Friday, November 28, 2008

Images on my mind...

I've encountered a few images in recent weeks that have 'stuck' and need some text to lighten my mind.

The first is Thomas Eakins's Students at the "The Swimming Hole" which I saw in the documentary Black White + Gray.

This film filled a few gaps in a relationship between Sam Wagstaff and Robert Mapplethorpe that was explored by Patricia Morrisroe's book from 1995. Whilst I'm not that much of a fan of Mapplethorpe's work anymore, I still found the dynamics in their pairing very interesting and exploitive.

What is interesting about Eakin's image - a study for a painting - is the idea of a planned snapshot. This Albumen print from 1884 required a prolonged exposure time (anything from 5 to 15 minutes) so the casual poses or actions of the participants are in fact carefully composed and very much static.

The second image was a production still from Rear Window that appears in Aperture 192. The article discusses the image on page 53 and the various manipulated aspects therein.

I found the subtle - yet equally manipulated - image on page 52 more striking, in particular the reflection in the binocular glass. There are other stills from the same film where this is very overt but the image shown is much more covert.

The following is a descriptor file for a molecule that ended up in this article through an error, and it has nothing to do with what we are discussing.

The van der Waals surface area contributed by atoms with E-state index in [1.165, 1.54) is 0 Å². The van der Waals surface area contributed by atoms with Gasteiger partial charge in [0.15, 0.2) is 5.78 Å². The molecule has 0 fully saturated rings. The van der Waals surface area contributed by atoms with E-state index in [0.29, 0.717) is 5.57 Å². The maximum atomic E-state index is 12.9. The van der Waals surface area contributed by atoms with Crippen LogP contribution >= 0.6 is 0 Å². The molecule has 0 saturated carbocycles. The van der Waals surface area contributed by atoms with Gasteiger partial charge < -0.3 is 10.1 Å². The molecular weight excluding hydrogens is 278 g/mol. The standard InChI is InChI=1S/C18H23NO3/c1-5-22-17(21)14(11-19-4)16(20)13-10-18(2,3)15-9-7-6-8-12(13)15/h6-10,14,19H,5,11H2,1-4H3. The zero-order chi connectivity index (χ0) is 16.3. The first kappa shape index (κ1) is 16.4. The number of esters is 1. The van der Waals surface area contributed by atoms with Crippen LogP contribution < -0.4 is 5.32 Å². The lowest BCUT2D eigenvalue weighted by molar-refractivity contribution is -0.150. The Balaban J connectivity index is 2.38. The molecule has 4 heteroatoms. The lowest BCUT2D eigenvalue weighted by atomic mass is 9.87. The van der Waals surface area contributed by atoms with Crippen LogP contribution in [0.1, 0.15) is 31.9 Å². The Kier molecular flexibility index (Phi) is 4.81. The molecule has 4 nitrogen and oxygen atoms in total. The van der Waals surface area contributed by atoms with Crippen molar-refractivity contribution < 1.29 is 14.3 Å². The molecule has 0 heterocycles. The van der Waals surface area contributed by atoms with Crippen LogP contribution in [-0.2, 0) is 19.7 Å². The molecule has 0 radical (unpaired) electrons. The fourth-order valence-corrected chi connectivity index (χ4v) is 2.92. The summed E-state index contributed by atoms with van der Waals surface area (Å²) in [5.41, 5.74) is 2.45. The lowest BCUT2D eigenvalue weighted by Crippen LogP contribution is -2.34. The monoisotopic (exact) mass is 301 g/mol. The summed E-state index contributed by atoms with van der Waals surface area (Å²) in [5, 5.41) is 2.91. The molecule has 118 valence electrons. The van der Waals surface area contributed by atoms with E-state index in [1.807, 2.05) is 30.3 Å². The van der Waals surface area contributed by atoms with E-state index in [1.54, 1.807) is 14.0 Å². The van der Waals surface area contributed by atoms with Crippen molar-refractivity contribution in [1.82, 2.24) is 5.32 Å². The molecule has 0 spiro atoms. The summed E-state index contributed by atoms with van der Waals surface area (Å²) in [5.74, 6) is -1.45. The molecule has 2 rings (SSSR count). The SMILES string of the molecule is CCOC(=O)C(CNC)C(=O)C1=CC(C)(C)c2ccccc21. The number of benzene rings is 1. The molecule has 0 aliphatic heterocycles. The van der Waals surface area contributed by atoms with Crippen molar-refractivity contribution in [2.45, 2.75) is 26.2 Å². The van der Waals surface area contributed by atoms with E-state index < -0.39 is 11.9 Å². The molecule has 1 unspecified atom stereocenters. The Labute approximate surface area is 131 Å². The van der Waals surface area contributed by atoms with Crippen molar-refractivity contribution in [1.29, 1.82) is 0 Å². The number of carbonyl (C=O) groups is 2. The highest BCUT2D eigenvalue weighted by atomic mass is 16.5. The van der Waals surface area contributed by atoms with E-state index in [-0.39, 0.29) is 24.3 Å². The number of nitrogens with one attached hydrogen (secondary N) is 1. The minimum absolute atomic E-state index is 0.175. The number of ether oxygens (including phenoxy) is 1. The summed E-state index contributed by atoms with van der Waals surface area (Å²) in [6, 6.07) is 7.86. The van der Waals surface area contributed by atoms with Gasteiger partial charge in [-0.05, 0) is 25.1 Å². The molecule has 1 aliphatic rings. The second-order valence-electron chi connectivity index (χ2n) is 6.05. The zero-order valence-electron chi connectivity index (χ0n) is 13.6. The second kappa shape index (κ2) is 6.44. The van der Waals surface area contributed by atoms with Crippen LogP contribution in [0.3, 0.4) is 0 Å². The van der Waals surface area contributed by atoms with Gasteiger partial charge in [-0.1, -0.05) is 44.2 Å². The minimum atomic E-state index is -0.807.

The article discusses the lack of photographic truth in the film's interpretation of photography itself yet still raises other interesting points.

Whilst searching for the image I happened across a Vanity Fair project from February that recreated various stills with contemporary players - some more successfully than others. I particularly like the - deliberate? - distortion of the actors scale on occassion.

The last was a series of images - also in Aperture 192 - from Claudia Angelmaier. A sample of her work is on Galerie Kleindienst.

For those who can read German, there is an interesting piece on Leipziger Internet Zeitung.. The Hase work is very striking.

Her work speaks a lot to issues that the isolated encounter when it comes to the experiential. When we are hostage - through geographic, social or other constraints - to mechanical reproduction and the frame that the outlet provides, interpretation of that which surrounds us is very much compromised.

I would often have to disclaim - when people looked at me in disdain as I store blankly at the mention of this or that film - that how could we (in New Zealand) see/hear/experience that when the outlets weren't there to access.

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